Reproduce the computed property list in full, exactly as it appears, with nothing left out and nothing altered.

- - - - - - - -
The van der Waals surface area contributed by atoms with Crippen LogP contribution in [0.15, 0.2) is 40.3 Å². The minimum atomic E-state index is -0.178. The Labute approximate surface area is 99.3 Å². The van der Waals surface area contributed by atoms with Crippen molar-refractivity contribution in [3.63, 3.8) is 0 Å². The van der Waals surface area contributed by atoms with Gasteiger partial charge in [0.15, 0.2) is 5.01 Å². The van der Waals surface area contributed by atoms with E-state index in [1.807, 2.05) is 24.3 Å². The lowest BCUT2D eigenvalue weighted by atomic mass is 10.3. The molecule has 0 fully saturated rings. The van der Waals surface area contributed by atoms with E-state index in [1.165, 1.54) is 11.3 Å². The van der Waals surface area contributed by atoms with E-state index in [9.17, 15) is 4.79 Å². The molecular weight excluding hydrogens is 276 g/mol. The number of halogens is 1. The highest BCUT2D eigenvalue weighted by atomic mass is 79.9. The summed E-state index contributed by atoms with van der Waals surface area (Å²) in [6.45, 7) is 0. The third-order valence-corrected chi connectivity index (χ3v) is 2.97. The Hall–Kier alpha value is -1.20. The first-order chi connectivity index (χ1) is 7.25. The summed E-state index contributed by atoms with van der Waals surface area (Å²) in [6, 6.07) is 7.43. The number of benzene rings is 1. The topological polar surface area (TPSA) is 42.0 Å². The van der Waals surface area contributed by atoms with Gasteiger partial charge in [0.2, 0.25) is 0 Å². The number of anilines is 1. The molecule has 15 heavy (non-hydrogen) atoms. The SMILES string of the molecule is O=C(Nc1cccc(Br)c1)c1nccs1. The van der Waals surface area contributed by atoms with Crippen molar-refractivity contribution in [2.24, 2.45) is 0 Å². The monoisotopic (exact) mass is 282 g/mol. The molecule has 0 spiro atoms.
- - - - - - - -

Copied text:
The van der Waals surface area contributed by atoms with Crippen LogP contribution in [0.15, 0.2) is 40.3 Å². The minimum atomic E-state index is -0.178. The Labute approximate surface area is 99.3 Å². The van der Waals surface area contributed by atoms with Crippen molar-refractivity contribution in [3.63, 3.8) is 0 Å². The van der Waals surface area contributed by atoms with Gasteiger partial charge in [0.15, 0.2) is 5.01 Å². The van der Waals surface area contributed by atoms with E-state index in [1.807, 2.05) is 24.3 Å². The lowest BCUT2D eigenvalue weighted by atomic mass is 10.3. The molecule has 0 fully saturated rings. The van der Waals surface area contributed by atoms with E-state index in [1.165, 1.54) is 11.3 Å². The van der Waals surface area contributed by atoms with E-state index in [9.17, 15) is 4.79 Å². The molecular weight excluding hydrogens is 276 g/mol. The number of halogens is 1. The highest BCUT2D eigenvalue weighted by atomic mass is 79.9. The summed E-state index contributed by atoms with van der Waals surface area (Å²) in [6.45, 7) is 0. The third-order valence-corrected chi connectivity index (χ3v) is 2.97. The Hall–Kier alpha value is -1.20. The first-order chi connectivity index (χ1) is 7.25. The summed E-state index contributed by atoms with van der Waals surface area (Å²) in [6, 6.07) is 7.43. The number of benzene rings is 1. The topological polar surface area (TPSA) is 42.0 Å². The van der Waals surface area contributed by atoms with Gasteiger partial charge in [0.2, 0.25) is 0 Å². The number of anilines is 1. The molecule has 15 heavy (non-hydrogen) atoms. The SMILES string of the molecule is O=C(Nc1cccc(Br)c1)c1nccs1. The van der Waals surface area contributed by atoms with Crippen molar-refractivity contribution in [2.24, 2.45) is 0 Å². The monoisotopic (exact) mass is 282 g/mol. The molecule has 0 spiro atoms.